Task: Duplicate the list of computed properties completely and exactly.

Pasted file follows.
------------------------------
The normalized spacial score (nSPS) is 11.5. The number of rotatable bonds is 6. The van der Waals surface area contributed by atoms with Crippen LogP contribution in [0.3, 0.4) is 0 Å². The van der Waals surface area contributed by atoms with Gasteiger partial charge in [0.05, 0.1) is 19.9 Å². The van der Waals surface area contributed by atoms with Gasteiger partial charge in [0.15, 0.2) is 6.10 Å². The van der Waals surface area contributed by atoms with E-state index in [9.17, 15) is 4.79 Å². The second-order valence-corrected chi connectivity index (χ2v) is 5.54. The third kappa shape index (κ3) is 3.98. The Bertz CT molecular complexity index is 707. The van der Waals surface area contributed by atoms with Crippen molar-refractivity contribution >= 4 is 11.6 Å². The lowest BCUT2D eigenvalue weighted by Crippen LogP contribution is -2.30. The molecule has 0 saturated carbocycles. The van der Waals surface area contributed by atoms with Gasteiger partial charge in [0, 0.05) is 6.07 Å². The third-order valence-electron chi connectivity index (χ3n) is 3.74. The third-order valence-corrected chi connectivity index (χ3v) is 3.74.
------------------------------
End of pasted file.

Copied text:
The normalized spacial score (nSPS) is 11.5. The number of rotatable bonds is 6. The van der Waals surface area contributed by atoms with Crippen LogP contribution in [0.3, 0.4) is 0 Å². The van der Waals surface area contributed by atoms with Gasteiger partial charge in [0.05, 0.1) is 19.9 Å². The van der Waals surface area contributed by atoms with Gasteiger partial charge in [0.15, 0.2) is 6.10 Å². The van der Waals surface area contributed by atoms with E-state index in [9.17, 15) is 4.79 Å². The second-order valence-corrected chi connectivity index (χ2v) is 5.54. The third kappa shape index (κ3) is 3.98. The Bertz CT molecular complexity index is 707. The van der Waals surface area contributed by atoms with Crippen molar-refractivity contribution >= 4 is 11.6 Å². The lowest BCUT2D eigenvalue weighted by Crippen LogP contribution is -2.30. The molecule has 0 saturated carbocycles. The van der Waals surface area contributed by atoms with Gasteiger partial charge in [0, 0.05) is 6.07 Å². The third-order valence-electron chi connectivity index (χ3n) is 3.74. The third-order valence-corrected chi connectivity index (χ3v) is 3.74.